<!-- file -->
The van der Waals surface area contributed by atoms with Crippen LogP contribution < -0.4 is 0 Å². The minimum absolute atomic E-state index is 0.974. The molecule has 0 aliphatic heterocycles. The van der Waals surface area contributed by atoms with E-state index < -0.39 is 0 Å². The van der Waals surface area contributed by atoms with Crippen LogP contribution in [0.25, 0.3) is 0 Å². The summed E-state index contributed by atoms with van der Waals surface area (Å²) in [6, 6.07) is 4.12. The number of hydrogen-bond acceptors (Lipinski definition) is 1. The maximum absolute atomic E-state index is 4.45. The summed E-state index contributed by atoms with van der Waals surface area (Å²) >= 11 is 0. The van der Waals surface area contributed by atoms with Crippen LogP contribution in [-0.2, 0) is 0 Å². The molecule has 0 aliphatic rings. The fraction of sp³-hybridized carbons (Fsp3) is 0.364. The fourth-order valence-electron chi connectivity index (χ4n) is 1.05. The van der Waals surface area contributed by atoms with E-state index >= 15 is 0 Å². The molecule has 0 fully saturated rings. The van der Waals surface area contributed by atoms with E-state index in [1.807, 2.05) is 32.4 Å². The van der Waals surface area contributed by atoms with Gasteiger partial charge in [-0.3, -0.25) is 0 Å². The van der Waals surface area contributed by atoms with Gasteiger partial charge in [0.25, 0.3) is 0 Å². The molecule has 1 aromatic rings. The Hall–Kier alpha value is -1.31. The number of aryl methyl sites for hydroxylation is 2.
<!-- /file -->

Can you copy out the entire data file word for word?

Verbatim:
The van der Waals surface area contributed by atoms with Crippen LogP contribution < -0.4 is 0 Å². The minimum absolute atomic E-state index is 0.974. The molecule has 0 aliphatic heterocycles. The van der Waals surface area contributed by atoms with E-state index < -0.39 is 0 Å². The van der Waals surface area contributed by atoms with Crippen LogP contribution in [0.25, 0.3) is 0 Å². The summed E-state index contributed by atoms with van der Waals surface area (Å²) in [6, 6.07) is 4.12. The number of hydrogen-bond acceptors (Lipinski definition) is 1. The maximum absolute atomic E-state index is 4.45. The summed E-state index contributed by atoms with van der Waals surface area (Å²) >= 11 is 0. The van der Waals surface area contributed by atoms with Crippen LogP contribution in [-0.2, 0) is 0 Å². The molecule has 0 aliphatic rings. The fraction of sp³-hybridized carbons (Fsp3) is 0.364. The fourth-order valence-electron chi connectivity index (χ4n) is 1.05. The van der Waals surface area contributed by atoms with E-state index >= 15 is 0 Å². The molecule has 0 fully saturated rings. The van der Waals surface area contributed by atoms with E-state index in [1.807, 2.05) is 32.4 Å². The van der Waals surface area contributed by atoms with Gasteiger partial charge in [-0.3, -0.25) is 0 Å². The van der Waals surface area contributed by atoms with Gasteiger partial charge in [0.25, 0.3) is 0 Å². The molecule has 1 aromatic rings. The Hall–Kier alpha value is -1.31. The number of aryl methyl sites for hydroxylation is 2.